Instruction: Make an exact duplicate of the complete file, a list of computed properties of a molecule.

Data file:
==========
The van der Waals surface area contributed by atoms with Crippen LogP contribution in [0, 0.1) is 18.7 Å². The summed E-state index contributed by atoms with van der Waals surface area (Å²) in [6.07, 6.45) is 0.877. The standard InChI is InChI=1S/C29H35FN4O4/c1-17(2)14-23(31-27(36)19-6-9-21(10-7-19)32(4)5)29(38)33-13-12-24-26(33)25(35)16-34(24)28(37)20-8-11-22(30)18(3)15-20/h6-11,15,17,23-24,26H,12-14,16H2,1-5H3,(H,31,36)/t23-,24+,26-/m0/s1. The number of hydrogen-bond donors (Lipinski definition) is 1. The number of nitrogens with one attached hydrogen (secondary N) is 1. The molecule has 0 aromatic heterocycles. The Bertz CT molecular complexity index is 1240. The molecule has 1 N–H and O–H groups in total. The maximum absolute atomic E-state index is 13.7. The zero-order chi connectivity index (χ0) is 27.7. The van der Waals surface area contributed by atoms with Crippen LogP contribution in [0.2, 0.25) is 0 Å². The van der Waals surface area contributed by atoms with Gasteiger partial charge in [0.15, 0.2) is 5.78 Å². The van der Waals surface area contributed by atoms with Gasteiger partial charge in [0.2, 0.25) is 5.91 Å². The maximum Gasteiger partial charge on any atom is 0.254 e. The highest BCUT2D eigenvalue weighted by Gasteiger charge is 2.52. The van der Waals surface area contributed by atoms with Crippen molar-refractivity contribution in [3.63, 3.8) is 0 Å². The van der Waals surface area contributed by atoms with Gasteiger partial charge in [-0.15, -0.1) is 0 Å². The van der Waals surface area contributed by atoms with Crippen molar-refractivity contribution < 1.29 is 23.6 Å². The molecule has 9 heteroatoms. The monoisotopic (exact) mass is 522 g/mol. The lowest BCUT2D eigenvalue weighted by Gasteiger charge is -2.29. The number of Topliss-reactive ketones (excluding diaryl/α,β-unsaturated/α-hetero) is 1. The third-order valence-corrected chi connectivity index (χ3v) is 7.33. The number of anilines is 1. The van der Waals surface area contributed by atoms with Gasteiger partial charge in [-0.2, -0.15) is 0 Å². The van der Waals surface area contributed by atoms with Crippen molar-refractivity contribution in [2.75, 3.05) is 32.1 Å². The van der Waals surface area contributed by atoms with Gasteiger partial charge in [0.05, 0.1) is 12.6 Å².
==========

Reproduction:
The van der Waals surface area contributed by atoms with Crippen LogP contribution in [0, 0.1) is 18.7 Å². The summed E-state index contributed by atoms with van der Waals surface area (Å²) in [6.07, 6.45) is 0.877. The standard InChI is InChI=1S/C29H35FN4O4/c1-17(2)14-23(31-27(36)19-6-9-21(10-7-19)32(4)5)29(38)33-13-12-24-26(33)25(35)16-34(24)28(37)20-8-11-22(30)18(3)15-20/h6-11,15,17,23-24,26H,12-14,16H2,1-5H3,(H,31,36)/t23-,24+,26-/m0/s1. The number of hydrogen-bond donors (Lipinski definition) is 1. The number of nitrogens with one attached hydrogen (secondary N) is 1. The molecule has 0 aromatic heterocycles. The Bertz CT molecular complexity index is 1240. The molecule has 1 N–H and O–H groups in total. The maximum absolute atomic E-state index is 13.7. The zero-order chi connectivity index (χ0) is 27.7. The van der Waals surface area contributed by atoms with Crippen LogP contribution in [0.2, 0.25) is 0 Å². The van der Waals surface area contributed by atoms with Gasteiger partial charge in [0.15, 0.2) is 5.78 Å². The van der Waals surface area contributed by atoms with Gasteiger partial charge in [0.2, 0.25) is 5.91 Å². The maximum Gasteiger partial charge on any atom is 0.254 e. The highest BCUT2D eigenvalue weighted by Gasteiger charge is 2.52. The van der Waals surface area contributed by atoms with Crippen molar-refractivity contribution in [3.63, 3.8) is 0 Å². The van der Waals surface area contributed by atoms with Gasteiger partial charge in [-0.15, -0.1) is 0 Å². The van der Waals surface area contributed by atoms with Crippen molar-refractivity contribution < 1.29 is 23.6 Å². The molecule has 9 heteroatoms. The monoisotopic (exact) mass is 522 g/mol. The lowest BCUT2D eigenvalue weighted by Gasteiger charge is -2.29. The number of Topliss-reactive ketones (excluding diaryl/α,β-unsaturated/α-hetero) is 1. The third-order valence-corrected chi connectivity index (χ3v) is 7.33. The number of anilines is 1. The van der Waals surface area contributed by atoms with Gasteiger partial charge in [-0.2, -0.15) is 0 Å². The van der Waals surface area contributed by atoms with Crippen molar-refractivity contribution in [2.75, 3.05) is 32.1 Å². The van der Waals surface area contributed by atoms with Gasteiger partial charge in [0.05, 0.1) is 12.6 Å².